Supervisors send back housing plan for further review
Appeal Staff Writer
Echoing safety concerns raised by residents about a plan for housing along Combs Canyon, the Board of Supervisors on Thursday asked that the concept be reexamined and brought back to them next month.
Combs Canyon ll would consist of 19 single-family homes on 25 acres north of Timberline Road and east of Combs Canyon Road.
“It’s like developing on a crust of bread,” said Supervisor Shelly Aldean about the long and relatively narrow site that allows driveways to point out to Combs Canyon Road.
The road is narrow and the plan would allow a walking trail and bike path to run along the front of the properties. Parking wouldn’t be allowed along the street but no off-street guest parking is included.
Cars already cross the double yellow line to provide room for bicyclists along the road and as more home development occurs in the area, Combs Canyon Road “is going to become a nightmare,” said resident Bruce Kittess.
He and other residents have also stated that the road becomes treacherous during winter because of ice.
While it would be required that people in the homes not park along the street “the city won’t enforce CC&Rs,” said Mary Fischer, another resident. “That leaves it to the neighbors.”
Each driveway, however, has a cutout that would allow a vehicle to pull off. This would keep residents from backing their cars into the road and provide delivery vehicles a place to park briefly, said Randall Long, of Lumos & Associates in Carson City.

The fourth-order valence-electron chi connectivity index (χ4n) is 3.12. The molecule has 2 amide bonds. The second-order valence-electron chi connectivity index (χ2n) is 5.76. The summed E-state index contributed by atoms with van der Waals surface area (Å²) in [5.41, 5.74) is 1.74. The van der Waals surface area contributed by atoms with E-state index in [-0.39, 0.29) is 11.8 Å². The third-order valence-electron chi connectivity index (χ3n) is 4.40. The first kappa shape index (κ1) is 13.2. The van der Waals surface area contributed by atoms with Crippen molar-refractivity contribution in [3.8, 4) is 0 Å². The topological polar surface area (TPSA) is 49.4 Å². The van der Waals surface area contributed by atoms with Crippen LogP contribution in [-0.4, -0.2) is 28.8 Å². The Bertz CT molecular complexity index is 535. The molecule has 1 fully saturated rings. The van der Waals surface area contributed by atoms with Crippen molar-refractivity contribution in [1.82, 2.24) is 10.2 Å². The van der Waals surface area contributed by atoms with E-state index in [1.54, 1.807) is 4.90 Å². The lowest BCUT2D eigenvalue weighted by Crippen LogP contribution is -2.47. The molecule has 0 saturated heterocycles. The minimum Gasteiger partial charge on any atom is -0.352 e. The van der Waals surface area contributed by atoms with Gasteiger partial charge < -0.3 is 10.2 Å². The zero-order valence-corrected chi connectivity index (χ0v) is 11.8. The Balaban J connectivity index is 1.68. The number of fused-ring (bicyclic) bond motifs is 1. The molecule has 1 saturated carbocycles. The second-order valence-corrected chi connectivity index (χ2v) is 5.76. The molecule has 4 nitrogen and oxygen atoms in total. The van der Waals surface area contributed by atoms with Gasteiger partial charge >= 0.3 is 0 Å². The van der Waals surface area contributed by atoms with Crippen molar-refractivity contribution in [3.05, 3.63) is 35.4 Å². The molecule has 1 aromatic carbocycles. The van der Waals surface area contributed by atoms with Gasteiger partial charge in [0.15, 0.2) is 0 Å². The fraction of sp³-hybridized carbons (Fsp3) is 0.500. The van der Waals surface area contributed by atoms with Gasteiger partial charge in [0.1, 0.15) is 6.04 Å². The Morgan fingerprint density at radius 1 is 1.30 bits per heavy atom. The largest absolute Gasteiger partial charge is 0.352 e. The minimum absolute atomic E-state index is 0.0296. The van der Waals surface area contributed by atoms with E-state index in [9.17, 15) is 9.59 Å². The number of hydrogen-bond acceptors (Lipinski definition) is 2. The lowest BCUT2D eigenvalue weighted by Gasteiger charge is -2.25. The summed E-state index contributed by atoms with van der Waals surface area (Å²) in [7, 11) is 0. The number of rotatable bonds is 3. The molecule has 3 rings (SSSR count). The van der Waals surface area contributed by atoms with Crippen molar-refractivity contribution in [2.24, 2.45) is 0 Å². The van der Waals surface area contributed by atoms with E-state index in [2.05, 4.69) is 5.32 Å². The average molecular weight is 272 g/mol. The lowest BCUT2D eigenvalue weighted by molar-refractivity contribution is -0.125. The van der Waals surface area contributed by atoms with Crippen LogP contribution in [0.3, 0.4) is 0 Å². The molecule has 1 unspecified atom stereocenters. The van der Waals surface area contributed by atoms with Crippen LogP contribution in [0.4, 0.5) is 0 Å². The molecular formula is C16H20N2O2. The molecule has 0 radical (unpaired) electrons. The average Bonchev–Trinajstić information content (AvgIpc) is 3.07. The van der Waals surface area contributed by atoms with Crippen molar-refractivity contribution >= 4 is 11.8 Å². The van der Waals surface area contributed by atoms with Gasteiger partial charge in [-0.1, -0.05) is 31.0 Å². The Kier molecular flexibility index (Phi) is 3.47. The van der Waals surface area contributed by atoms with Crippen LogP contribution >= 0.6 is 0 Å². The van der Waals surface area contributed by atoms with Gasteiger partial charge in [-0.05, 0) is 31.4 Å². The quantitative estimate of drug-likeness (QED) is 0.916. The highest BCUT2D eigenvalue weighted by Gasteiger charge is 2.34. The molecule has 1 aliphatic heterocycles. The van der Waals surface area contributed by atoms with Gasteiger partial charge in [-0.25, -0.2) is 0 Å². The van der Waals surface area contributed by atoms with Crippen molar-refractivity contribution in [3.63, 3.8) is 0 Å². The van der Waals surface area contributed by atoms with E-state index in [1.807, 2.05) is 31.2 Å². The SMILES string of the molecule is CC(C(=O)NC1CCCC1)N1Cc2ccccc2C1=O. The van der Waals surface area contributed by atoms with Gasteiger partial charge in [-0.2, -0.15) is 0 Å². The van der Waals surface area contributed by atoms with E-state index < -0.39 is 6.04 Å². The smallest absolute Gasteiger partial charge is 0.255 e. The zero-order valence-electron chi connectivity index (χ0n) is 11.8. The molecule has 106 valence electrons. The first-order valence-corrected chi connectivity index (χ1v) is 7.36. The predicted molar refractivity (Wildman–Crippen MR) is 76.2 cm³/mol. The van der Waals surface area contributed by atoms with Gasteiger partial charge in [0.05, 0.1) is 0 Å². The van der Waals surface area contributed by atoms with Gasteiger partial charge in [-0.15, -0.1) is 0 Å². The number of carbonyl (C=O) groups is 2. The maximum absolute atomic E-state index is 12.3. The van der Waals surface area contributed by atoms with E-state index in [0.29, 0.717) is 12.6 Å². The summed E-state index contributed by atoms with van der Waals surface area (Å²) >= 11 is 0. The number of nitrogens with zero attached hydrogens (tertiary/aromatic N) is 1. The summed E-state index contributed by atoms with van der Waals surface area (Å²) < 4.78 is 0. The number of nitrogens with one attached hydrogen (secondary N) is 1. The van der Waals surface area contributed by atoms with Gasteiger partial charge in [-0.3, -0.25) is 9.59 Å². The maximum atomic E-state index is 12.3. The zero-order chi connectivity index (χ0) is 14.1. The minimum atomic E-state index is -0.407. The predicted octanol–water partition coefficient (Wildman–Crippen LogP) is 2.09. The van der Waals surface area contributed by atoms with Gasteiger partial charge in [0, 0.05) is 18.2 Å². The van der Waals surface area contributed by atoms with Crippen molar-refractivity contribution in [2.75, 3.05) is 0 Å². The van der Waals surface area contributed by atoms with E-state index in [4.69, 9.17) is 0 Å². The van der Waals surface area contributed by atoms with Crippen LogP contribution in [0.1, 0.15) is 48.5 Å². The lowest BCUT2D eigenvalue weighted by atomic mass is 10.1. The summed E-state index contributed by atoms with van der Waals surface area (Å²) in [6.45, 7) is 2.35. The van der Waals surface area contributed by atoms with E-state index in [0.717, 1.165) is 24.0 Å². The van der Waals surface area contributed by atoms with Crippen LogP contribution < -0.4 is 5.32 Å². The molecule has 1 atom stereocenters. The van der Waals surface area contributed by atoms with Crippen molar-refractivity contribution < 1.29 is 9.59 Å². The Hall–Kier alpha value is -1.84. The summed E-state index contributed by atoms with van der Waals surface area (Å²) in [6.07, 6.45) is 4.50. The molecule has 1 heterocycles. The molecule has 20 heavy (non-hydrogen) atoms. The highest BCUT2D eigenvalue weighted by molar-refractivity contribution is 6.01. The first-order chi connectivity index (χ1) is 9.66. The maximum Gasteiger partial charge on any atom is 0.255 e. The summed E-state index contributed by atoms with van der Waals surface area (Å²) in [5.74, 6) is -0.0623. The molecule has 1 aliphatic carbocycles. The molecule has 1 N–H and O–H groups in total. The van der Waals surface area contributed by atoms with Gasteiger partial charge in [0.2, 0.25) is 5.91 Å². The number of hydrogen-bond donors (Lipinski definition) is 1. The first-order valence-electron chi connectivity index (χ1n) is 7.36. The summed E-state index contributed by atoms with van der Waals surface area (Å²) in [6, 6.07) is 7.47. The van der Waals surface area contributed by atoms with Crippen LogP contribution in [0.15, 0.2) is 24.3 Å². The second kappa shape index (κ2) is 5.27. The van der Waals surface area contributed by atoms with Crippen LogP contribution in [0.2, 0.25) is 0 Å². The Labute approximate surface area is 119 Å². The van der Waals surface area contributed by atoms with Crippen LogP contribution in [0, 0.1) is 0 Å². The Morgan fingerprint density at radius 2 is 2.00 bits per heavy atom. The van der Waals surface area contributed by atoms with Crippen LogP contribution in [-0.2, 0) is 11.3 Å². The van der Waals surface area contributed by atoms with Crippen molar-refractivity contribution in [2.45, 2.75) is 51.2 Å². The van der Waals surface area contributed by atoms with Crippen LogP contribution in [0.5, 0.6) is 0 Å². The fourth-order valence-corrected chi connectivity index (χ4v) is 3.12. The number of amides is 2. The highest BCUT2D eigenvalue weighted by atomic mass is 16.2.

“Except if (someone) puts a travel trailer in that spot,” said Mayor Marv Teixeira. “There’s going to be some problems.”
Combs Canyon l, approved in September with little opposition, will bring 25 homes to a 57-acre site nearby.
• Contact reporter Terri Harber at tharber @nevadaappeal.com or 882-2111, ext. 215.
Lighting ordinance OK’d by board
The Board of Supervisors gave initial approval to an update of the city’s lighting ordinance. It will come back for final approval later.
The rules were updated to provide more protection against glare and to keep the night sky dark so stars will be visible.
Mayor Marv Teixeira said he understood the reasoning behind the ordinance but thought that historic and prominent buildings should be highlighted with soft lighting to promote the city’s attributes.
A resident also argued that the grandfather clause should be removed because some businesses shouldn’t be allowed to pollute the sky with extra light indefinitely.
Ronni Hannaman, executive director of the Carson City Area Chamber of Commerce, then reminded the supervisors that businesses exempted include car dealerships, which contribute “40 percent of our sales tax revenue.”